The French pay-TV giant’s historic support of the local film industry had looked in doubt in recent weeks as it negotiated a new accord setting its investment obligations in local and European films and shows.
The network has traditionally invested 12.5% of its annual turnover in pre-buying French and European feature films under obligations enshrined in French law.
This investment gave the pay-TV giant a privileged early exclusive broadcasting window for the films it had backed.
The arrival of the US streamers has eaten into this advantage in recent years, leading the management to push back on its hefty cinema investments and recently even float the idea of pulling out of cinema all together to focus, rather on sport and high-end series.
However, the group has reached an agreement with the key producer and director guild alliances of the Blic, Bloc and l’ARP.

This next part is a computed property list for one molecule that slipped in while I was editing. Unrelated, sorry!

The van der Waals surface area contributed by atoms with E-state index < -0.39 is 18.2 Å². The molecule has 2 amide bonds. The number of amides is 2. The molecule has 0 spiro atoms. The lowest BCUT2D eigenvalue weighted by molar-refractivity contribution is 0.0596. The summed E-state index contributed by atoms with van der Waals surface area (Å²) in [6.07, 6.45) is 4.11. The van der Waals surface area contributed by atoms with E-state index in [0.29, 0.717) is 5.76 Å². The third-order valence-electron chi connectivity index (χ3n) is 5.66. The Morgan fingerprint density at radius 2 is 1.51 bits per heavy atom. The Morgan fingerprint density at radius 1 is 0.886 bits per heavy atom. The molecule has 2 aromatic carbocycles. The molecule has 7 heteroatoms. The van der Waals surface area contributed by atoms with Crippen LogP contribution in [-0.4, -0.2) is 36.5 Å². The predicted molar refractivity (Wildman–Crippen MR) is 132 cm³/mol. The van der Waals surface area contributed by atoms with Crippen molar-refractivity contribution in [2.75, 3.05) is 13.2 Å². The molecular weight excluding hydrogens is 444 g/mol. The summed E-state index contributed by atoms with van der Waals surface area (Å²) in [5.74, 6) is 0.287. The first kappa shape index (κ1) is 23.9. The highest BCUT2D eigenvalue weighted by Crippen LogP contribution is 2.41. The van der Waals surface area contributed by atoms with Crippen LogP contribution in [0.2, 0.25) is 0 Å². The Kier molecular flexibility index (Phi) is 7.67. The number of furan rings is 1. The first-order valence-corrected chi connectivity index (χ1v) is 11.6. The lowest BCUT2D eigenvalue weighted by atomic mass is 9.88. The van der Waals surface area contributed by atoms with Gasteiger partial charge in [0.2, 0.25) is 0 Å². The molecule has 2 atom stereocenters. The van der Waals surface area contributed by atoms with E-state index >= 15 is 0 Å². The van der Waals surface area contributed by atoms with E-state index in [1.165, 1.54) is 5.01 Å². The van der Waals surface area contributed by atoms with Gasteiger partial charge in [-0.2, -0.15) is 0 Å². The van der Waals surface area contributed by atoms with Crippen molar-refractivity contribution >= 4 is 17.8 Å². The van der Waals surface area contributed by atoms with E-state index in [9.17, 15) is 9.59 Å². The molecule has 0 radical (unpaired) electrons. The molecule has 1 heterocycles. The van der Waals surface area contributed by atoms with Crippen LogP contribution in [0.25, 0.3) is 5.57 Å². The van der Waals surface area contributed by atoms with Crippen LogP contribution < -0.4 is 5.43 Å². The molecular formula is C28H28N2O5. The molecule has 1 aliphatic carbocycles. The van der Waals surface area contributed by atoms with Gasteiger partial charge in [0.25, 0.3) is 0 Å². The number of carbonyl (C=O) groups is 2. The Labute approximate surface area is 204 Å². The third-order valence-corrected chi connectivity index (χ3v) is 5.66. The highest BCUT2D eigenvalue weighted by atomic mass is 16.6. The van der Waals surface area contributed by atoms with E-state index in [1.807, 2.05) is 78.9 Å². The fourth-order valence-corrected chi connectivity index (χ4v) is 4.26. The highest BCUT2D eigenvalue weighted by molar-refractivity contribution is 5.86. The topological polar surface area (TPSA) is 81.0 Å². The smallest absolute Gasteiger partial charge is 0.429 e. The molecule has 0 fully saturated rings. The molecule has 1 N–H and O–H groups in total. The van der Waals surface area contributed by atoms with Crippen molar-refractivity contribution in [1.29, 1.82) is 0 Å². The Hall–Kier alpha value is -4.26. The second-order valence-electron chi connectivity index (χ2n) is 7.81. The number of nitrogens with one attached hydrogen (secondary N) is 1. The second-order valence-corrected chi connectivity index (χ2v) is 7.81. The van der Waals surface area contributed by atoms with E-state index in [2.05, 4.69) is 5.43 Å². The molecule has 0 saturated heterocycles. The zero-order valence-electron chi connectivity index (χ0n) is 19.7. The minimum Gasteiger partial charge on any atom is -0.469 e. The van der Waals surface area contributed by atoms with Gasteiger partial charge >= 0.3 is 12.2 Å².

Under the new accord, which was signed today (December 2), the network has agreed to invest a flat fee of around €200m a year, regardless of its turnover.
In return, the network will be able to show the films it has backed, six months after their cinema release, against eight months now, with an exclusive nine-month window.
These negotiations have taken place against the backdrop of a wider overhaul of the country’s media chronology laws aimed at bringing the global platforms into the country’s virtuous film financing eco-system under which all diffusers of content reinvest some of their turnover back into local and European productions.
Platforms such as Netflix will be expected to invest around 20 to 25% of local turnover in French productions. In return, the current window between a film’s theatrical release and its online launch could be reduced from the current 36 months. A reduction is contingent on a deal with both the government and the guilds.
The platforms have been pushing for a 12-month gap but are now expected to end up with a 15 or 17-month window following Canal Plus’s deal with the producer guilds. Screen Daily